For the first time since 2019, Penn State hosted the Special Olympics Pennsylvania Summer Games June 2-4.
More than 2,000 athletes from across the state have arrived at Penn State to compete for medals in 21 different Olympic sports, including tennis, softball and basketball.
SOPA previously held its last two Summer Games virtually due to the pandemic.
The organization’s mission is “to provide year-round athletic training and competition in a variety of Olympic-type sports for children and adults with developmental disabilities,” according to SOPA’s website.
SOPA athletic staff member Stephanie Taylor said she got involved with the organization when she was looking to move back to Pennsylvania and seek a role that would “be a good fit” with her interests and abilities.
“It’s a big team effort to put on a big event like this,” Taylor said. “So teamwork is crucial. Our volunteers are an essential asset that we need to ensure the smooth running of the event.
Thomas Morelli said volunteering for the Summer Games was an “impulse thing” for him since he didn’t know the event was happening beforehand.
Morelli (Junior-English and Spanish) said that of all the experiences he’s had with games, he’s enjoyed “the smiles on people’s faces” the most.
Chad Misner, an 8-year-old tennis player from York County, Pennsylvania, cited several reasons why he loves tennis and the games.
“[I like] Good weather. I love my teammate Ryan; I love my dad, my mom and my whole family,” Misner said, “and especially my grandpa who is in heaven right now watching me.”
Misner has competed in singles and doubles tennis matches and plans to participate in Special Olympics in the future by competing in golf, bowling and tennis.
Her coach, Debra Gable, a native of Dallastown, Pennsylvania, said she has been coaching the Special Olympics for a decade.
“We have a local tennis club that donates four courts to us,” Gable said. “We have about thirty athletes [who] come every Friday. We practice indoors every week [from] early January to June.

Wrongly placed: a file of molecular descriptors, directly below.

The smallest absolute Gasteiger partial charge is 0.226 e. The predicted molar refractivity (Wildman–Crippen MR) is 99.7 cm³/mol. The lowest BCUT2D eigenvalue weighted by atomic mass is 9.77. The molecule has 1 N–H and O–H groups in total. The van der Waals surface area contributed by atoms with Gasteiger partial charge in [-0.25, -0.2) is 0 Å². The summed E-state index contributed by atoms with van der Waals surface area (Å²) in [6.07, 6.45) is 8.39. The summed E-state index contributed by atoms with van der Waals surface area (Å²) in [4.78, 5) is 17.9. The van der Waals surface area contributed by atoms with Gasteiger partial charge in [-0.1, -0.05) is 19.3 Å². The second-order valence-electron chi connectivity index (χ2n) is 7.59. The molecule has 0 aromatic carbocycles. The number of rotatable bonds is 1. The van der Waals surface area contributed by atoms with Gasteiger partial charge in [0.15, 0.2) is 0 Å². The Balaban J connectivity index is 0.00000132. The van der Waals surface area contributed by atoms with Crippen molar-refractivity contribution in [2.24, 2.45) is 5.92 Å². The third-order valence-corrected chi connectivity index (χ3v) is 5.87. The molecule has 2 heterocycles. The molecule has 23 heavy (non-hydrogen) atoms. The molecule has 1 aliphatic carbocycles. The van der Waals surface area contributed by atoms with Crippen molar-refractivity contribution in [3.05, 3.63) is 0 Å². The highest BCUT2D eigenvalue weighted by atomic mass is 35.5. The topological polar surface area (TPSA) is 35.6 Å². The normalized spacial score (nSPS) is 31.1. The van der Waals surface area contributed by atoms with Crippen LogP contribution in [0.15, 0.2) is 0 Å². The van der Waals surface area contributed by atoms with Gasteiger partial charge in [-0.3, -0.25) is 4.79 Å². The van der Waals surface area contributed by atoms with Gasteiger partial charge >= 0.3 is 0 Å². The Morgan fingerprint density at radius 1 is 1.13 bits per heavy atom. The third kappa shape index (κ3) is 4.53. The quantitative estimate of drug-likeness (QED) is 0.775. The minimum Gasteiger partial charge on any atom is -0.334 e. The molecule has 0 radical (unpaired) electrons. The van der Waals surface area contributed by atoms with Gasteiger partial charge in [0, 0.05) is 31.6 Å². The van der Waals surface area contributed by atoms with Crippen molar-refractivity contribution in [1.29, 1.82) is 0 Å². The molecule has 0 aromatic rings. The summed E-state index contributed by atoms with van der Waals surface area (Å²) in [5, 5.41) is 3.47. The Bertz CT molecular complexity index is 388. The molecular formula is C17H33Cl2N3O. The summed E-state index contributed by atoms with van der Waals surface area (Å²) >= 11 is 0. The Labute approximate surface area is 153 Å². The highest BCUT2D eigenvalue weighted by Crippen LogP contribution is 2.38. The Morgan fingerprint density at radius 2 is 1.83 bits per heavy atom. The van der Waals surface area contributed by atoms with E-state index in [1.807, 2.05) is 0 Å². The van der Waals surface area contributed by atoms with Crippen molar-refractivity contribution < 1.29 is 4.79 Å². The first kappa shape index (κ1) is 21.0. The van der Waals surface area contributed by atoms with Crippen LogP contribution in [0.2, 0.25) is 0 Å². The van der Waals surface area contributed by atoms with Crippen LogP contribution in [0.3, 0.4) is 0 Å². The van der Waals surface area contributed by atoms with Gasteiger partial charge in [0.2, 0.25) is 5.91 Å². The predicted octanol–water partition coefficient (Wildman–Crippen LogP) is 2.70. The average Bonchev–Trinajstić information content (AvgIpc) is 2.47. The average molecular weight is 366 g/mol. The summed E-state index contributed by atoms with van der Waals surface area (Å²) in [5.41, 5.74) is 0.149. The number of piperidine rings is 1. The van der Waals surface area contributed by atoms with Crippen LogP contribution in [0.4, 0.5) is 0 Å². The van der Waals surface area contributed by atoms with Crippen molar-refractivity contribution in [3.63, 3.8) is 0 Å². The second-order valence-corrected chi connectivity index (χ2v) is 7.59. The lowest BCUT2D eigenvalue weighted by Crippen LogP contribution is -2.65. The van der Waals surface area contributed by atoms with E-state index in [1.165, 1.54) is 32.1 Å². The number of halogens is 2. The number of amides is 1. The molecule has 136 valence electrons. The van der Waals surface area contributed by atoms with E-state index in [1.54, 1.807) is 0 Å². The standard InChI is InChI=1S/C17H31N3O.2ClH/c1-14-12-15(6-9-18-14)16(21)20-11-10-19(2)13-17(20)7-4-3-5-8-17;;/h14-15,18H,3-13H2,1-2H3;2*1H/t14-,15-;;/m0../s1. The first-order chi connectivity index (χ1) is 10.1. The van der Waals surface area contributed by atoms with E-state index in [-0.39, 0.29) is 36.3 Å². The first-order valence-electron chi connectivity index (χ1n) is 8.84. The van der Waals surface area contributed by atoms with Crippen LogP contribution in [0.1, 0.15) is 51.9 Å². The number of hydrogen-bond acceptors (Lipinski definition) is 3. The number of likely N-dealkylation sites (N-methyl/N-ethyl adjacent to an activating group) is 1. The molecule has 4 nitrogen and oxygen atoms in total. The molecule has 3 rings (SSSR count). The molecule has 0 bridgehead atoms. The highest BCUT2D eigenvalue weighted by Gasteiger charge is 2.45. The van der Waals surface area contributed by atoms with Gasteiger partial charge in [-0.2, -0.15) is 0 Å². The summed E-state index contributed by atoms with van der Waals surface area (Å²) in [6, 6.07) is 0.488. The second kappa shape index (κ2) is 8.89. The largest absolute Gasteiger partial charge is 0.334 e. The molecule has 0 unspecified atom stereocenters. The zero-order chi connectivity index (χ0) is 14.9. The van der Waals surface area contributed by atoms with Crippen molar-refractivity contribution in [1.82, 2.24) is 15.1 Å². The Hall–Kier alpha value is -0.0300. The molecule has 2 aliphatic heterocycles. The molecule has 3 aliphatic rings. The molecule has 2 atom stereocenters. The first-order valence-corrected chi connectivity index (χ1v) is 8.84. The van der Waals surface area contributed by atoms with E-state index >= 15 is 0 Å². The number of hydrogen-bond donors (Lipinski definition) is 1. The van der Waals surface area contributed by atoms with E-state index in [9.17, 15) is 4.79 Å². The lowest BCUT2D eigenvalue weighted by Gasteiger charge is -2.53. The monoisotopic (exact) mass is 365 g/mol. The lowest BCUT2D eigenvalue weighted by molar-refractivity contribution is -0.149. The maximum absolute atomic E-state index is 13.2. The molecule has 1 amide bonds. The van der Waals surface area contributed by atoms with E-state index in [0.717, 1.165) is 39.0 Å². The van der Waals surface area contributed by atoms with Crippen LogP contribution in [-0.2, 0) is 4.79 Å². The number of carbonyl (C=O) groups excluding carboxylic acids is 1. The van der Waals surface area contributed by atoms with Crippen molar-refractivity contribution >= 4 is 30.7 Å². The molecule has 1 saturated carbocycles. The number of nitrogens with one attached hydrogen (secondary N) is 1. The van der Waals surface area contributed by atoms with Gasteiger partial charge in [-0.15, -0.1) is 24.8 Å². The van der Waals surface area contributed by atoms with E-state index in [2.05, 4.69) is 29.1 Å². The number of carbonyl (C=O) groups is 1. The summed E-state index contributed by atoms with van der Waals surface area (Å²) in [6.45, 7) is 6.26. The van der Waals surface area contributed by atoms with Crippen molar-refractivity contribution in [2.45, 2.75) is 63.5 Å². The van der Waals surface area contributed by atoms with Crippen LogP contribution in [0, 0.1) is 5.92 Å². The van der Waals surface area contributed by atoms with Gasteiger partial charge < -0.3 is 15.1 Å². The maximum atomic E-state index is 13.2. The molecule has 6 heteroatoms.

According to the SOPA website, athletes and their families can train and compete for free.
Celine Heffron-Pero, a track athlete from Phoenixville, Pennsylvania, said her preparation for the games involved hitting the gym, practicing running and being active.
Heffron-Pero said he competed in multiple sports for 8 years, his favorite being track.
She said her favorite part of the sport is the pentathlon, which includes five events: the high jump, long jump, shot put, 100-meter race and a relay race.
“It was fun to be at Penn State after three years, [after] not being here because of the pandemic [and] get back into sports and be active,” Heffron-Pero said.
Lily Magliente, a track and field coach from King of Prussia, Pennsylvania, said she got involved with Special Olympics by going to “Night to Shine,” a ball for mentally challenged people ages 14 and up. more, organized by the Tim Tebow Foundation. .
There Magliente met coach Scott Otterbein, who coaches long-distance running and walking as well as athletics.
“I had so much fun with them that I wanted to do more,” Magliente said.
Magliente said she’s been running all her life and participating in it in a different way is “extremely exciting” for her.
“I love seeing everyone go out and enjoy the sport that I’ve always been a part of,” Magliente said. “If you ever want to be a part of Special Olympics, whether you want to be an athlete or a coach, I highly recommend it.”